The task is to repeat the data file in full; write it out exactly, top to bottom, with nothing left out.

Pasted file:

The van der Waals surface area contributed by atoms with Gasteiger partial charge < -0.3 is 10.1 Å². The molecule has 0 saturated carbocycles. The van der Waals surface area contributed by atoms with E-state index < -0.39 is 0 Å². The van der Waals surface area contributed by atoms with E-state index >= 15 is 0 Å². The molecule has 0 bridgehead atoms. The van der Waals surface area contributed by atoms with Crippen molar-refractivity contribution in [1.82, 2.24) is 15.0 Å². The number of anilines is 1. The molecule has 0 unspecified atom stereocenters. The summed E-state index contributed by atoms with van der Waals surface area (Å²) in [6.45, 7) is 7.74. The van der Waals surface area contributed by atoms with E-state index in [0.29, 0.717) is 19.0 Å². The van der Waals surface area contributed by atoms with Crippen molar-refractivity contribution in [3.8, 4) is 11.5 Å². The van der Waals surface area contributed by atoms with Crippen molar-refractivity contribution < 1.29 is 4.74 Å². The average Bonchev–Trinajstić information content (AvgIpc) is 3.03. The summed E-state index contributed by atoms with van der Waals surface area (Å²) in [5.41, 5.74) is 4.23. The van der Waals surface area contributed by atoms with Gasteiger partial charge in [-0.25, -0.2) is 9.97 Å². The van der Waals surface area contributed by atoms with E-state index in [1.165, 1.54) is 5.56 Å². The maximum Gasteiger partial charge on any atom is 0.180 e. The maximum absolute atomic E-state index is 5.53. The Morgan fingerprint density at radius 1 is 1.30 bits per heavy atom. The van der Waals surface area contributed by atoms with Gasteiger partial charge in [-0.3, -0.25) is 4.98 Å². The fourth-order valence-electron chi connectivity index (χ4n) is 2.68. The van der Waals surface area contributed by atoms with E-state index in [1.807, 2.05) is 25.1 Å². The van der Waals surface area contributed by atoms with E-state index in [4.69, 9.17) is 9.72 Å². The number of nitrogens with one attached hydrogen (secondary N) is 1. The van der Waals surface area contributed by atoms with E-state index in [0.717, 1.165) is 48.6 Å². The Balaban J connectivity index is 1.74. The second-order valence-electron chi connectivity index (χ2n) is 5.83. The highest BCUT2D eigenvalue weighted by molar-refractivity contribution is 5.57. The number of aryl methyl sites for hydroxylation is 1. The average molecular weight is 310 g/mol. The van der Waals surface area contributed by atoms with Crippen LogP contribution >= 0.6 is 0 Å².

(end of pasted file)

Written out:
The van der Waals surface area contributed by atoms with Gasteiger partial charge < -0.3 is 10.1 Å². The molecule has 0 saturated carbocycles. The van der Waals surface area contributed by atoms with E-state index < -0.39 is 0 Å². The van der Waals surface area contributed by atoms with E-state index >= 15 is 0 Å². The molecule has 0 bridgehead atoms. The van der Waals surface area contributed by atoms with Crippen molar-refractivity contribution in [1.82, 2.24) is 15.0 Å². The number of anilines is 1. The molecule has 0 unspecified atom stereocenters. The summed E-state index contributed by atoms with van der Waals surface area (Å²) in [6.45, 7) is 7.74. The van der Waals surface area contributed by atoms with E-state index in [0.29, 0.717) is 19.0 Å². The van der Waals surface area contributed by atoms with Crippen molar-refractivity contribution in [3.8, 4) is 11.5 Å². The van der Waals surface area contributed by atoms with Crippen molar-refractivity contribution < 1.29 is 4.74 Å². The average Bonchev–Trinajstić information content (AvgIpc) is 3.03. The summed E-state index contributed by atoms with van der Waals surface area (Å²) in [5.41, 5.74) is 4.23. The van der Waals surface area contributed by atoms with Gasteiger partial charge in [-0.25, -0.2) is 9.97 Å². The van der Waals surface area contributed by atoms with E-state index in [1.165, 1.54) is 5.56 Å². The maximum Gasteiger partial charge on any atom is 0.180 e. The maximum absolute atomic E-state index is 5.53. The Morgan fingerprint density at radius 1 is 1.30 bits per heavy atom. The van der Waals surface area contributed by atoms with Gasteiger partial charge in [-0.3, -0.25) is 4.98 Å². The fourth-order valence-electron chi connectivity index (χ4n) is 2.68. The van der Waals surface area contributed by atoms with E-state index in [1.807, 2.05) is 25.1 Å². The van der Waals surface area contributed by atoms with E-state index in [4.69, 9.17) is 9.72 Å². The number of nitrogens with one attached hydrogen (secondary N) is 1. The van der Waals surface area contributed by atoms with E-state index in [0.717, 1.165) is 48.6 Å². The Balaban J connectivity index is 1.74. The second-order valence-electron chi connectivity index (χ2n) is 5.83. The highest BCUT2D eigenvalue weighted by molar-refractivity contribution is 5.57. The number of aryl methyl sites for hydroxylation is 1. The average molecular weight is 310 g/mol. The van der Waals surface area contributed by atoms with Crippen LogP contribution >= 0.6 is 0 Å².